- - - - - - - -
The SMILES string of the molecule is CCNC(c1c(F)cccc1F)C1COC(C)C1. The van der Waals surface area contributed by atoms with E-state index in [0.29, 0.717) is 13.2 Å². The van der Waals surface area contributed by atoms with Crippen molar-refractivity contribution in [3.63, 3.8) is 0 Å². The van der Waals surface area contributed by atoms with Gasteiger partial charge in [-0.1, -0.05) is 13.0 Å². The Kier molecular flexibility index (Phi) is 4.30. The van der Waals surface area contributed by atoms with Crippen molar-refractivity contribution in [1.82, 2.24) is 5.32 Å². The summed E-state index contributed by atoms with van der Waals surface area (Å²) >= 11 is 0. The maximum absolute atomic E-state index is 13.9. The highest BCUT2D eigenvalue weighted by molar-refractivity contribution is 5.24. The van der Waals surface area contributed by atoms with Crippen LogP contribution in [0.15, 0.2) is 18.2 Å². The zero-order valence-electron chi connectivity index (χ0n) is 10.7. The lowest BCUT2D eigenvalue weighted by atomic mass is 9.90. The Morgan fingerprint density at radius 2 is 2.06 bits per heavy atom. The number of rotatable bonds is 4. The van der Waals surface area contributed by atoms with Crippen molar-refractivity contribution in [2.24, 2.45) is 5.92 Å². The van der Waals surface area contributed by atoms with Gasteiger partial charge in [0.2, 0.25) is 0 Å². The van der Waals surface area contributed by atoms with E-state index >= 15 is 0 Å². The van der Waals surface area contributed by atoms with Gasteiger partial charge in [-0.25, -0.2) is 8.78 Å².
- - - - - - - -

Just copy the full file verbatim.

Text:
The SMILES string of the molecule is CCNC(c1c(F)cccc1F)C1COC(C)C1. The van der Waals surface area contributed by atoms with E-state index in [0.29, 0.717) is 13.2 Å². The van der Waals surface area contributed by atoms with Crippen molar-refractivity contribution in [3.63, 3.8) is 0 Å². The van der Waals surface area contributed by atoms with Gasteiger partial charge in [-0.1, -0.05) is 13.0 Å². The Kier molecular flexibility index (Phi) is 4.30. The van der Waals surface area contributed by atoms with Crippen molar-refractivity contribution in [1.82, 2.24) is 5.32 Å². The summed E-state index contributed by atoms with van der Waals surface area (Å²) >= 11 is 0. The maximum absolute atomic E-state index is 13.9. The highest BCUT2D eigenvalue weighted by molar-refractivity contribution is 5.24. The van der Waals surface area contributed by atoms with Crippen LogP contribution in [0.15, 0.2) is 18.2 Å². The zero-order valence-electron chi connectivity index (χ0n) is 10.7. The lowest BCUT2D eigenvalue weighted by atomic mass is 9.90. The Morgan fingerprint density at radius 2 is 2.06 bits per heavy atom. The number of rotatable bonds is 4. The van der Waals surface area contributed by atoms with Crippen molar-refractivity contribution in [2.24, 2.45) is 5.92 Å². The van der Waals surface area contributed by atoms with Gasteiger partial charge in [0.2, 0.25) is 0 Å². The van der Waals surface area contributed by atoms with E-state index >= 15 is 0 Å². The van der Waals surface area contributed by atoms with Gasteiger partial charge in [-0.25, -0.2) is 8.78 Å².